Coronavirus — What Would Esther Do?

When the Jewish people were faced with an existential crisis, Mordechai called upon Esther to use her influence with the king.  What would be the rational approach to such a mission?  It would be sensible to get briefed on all the communities under threat, maybe to get some intelligence on Haman and his cronies.  But that was not Esther’s first response.  She fasted and called upon the Jewish people to fast.  Although Hashem’s name is not mentioned explicitly in the Megillah, it is clear that Esther understood where the salvation truly came from.

We are in the midst of a world crisis, which runs the risk of turning into a pandemic with a faster spread than any other in history.  We must exercise all precautions to avoid aiding the spread of the virus.  With Zachor this Shabbat and Purim coming up in the week ahead, we need to ensure that we are doing our utmost to keep everyone safe.

When my husband was a child, he would go around shul shaking hands with every man in the shul.  There was one fellow, Mr. Ainsworth, who would refuse to shake.  “You can say Good Shabbos without a handshake,” he would tell him each week.

Friends, this week, we are all Mr. Ainsworth.  We’re going to say Good Shabbos to one another without shaking.  We are going to say ‘yasher koach’ without shaking.  We are going to air-touch the Sefer Torah, before kissing our talleisim.  And if we’re using a shul tallis, we’re not going to kiss it directly.  Likewise, when we close our siddurim and chumashim, we’ll air kiss, without actual contact.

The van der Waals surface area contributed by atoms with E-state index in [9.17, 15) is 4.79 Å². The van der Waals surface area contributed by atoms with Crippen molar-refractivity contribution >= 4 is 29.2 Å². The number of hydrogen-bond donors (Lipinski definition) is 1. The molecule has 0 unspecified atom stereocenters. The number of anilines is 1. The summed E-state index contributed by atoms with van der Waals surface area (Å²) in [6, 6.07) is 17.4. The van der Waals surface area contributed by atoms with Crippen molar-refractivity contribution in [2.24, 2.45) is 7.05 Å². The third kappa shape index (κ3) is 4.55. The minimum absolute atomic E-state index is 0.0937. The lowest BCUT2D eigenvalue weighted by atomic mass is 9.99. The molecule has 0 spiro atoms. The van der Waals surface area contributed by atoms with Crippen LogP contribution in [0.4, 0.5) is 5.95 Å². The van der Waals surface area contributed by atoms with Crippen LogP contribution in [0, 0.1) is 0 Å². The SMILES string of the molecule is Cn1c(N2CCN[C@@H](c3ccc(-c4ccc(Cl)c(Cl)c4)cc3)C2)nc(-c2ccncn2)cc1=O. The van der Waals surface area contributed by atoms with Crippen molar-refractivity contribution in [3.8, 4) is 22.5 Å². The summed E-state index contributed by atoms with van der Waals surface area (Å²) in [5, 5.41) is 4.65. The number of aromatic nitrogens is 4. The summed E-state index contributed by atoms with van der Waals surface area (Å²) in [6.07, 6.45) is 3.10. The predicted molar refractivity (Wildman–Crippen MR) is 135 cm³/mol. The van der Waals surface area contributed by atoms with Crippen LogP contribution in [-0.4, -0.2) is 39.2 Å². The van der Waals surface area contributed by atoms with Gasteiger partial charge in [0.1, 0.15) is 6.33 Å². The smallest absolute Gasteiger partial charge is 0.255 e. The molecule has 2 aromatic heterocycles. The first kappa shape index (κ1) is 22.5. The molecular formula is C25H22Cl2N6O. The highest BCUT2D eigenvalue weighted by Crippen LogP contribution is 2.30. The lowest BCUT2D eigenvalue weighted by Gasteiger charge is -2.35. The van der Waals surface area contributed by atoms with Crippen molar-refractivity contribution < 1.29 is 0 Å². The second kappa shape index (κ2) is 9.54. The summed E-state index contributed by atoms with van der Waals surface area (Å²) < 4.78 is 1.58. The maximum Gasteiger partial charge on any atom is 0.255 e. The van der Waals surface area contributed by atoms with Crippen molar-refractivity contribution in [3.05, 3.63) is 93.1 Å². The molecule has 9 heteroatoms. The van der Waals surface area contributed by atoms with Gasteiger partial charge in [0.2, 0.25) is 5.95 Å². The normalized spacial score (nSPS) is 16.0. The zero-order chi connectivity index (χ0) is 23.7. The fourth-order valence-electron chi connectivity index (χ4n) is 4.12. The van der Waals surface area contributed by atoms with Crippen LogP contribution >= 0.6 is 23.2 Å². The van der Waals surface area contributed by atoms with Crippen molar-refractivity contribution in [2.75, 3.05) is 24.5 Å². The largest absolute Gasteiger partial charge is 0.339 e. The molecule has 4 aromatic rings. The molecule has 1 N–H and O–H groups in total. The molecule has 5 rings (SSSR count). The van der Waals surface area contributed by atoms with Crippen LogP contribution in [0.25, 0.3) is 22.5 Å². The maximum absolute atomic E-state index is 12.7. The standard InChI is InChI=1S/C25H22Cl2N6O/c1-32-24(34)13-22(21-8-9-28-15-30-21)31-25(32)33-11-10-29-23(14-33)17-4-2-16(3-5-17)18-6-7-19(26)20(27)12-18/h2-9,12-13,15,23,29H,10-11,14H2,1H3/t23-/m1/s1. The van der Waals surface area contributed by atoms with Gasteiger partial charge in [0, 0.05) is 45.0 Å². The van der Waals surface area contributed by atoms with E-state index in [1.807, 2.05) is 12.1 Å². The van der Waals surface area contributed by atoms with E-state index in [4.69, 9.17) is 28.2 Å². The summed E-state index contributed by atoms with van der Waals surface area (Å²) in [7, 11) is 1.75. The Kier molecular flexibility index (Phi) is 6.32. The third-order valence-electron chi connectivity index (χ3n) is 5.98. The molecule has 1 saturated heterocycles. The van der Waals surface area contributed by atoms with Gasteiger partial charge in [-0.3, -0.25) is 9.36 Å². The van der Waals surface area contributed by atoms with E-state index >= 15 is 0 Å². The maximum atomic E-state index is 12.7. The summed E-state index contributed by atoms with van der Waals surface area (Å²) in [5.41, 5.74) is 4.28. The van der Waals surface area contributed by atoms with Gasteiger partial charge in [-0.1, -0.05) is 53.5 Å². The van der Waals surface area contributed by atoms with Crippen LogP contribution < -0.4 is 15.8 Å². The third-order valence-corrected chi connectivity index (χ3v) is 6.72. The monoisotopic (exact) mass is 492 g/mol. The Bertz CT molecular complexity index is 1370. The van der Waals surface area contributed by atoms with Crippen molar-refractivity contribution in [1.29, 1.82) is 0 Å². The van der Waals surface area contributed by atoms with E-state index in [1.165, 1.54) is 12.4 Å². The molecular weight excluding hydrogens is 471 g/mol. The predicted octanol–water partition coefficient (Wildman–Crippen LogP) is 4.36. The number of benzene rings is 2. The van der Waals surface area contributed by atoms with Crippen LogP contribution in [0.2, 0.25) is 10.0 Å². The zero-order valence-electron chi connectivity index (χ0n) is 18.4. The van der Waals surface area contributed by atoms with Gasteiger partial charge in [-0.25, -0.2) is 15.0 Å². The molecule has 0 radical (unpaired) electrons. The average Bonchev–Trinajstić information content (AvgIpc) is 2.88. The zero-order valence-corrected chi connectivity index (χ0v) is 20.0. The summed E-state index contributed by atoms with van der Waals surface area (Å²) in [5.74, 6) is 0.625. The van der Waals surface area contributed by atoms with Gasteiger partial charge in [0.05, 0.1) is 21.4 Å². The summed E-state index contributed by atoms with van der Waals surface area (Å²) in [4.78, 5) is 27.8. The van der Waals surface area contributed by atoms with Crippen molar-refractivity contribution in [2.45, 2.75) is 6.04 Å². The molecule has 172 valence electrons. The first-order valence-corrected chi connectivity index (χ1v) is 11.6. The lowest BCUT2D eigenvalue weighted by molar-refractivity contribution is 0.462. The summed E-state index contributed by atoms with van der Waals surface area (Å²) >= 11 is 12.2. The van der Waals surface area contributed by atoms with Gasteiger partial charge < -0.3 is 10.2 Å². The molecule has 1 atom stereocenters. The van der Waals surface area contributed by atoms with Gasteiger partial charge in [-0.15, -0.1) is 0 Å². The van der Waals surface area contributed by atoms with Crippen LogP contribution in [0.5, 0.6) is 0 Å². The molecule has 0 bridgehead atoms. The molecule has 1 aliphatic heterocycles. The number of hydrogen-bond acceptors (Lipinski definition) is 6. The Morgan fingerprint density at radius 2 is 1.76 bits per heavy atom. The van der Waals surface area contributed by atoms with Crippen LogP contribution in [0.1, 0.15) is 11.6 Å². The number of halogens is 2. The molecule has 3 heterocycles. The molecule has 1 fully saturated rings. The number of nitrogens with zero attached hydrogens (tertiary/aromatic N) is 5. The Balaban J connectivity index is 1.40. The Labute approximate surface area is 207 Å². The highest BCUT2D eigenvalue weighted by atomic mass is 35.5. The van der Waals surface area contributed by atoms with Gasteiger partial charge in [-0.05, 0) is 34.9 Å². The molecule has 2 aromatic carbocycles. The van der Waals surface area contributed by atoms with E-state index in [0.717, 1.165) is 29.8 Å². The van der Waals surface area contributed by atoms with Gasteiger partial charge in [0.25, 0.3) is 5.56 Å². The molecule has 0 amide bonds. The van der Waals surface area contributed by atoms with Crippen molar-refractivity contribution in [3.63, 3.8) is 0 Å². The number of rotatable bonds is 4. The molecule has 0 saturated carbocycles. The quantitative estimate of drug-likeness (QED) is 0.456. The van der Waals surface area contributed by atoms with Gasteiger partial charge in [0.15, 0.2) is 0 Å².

For those who are fearful of coming to shul to hear the Megillah, we’re going to be live-streaming the reading on our Facebook page.  While this is not the ideal way to listen, leading poskim (halachic authorities) have ruled that, given the emergency circumstances, those who need to, may rely on the lenient opinion. Since Megillah is a rabbinic mitzvah, the lenient position is that one may fulfil one’s obligation over a live feed, without being physically present.

What can we do to be proactive in terms of combating the virus?  We must follow Esther’s lead.  Not only do we take physical precautions, but we take spiritual steps to annulling the terrifying decree.  We call upon everyone (above the age of bat and bar mitzvah) to observe the Fast of Esther this Monday.  If you are physically weak, or at an age of greater susceptibility to the virus, you should not fast; rather you should give to tzedakah an amount of money equivalent to that which you spend on food that day (thereby spiritually ‘offsetting’ the eating).

The miracle of Purim is summed up with the term, ‘Venahafoch hu’ – everything turned around, a transformation occurred.  Instead of annihilating us, our enemies were executed.  This Purim, may we merit ‘Venahafoch hu’ – a transformation from global panic and uncertainty to lives of good health, economic prosperity, and increased love between individuals and nations, resulting from these moments when we stand shoulder-to-shoulder as we face the invisible enemy that threatens us all.

About the Author
Rabbanit Batya Friedman was born and raised in Brooklyn, NY. She received her Bachelor of Science in Mathematics from Brooklyn College and her MBA from the University of Alberta. She previously served the community in Hamsptead Garden Suburb Synagogue in London, UK and in Edmonton, AB Canada.
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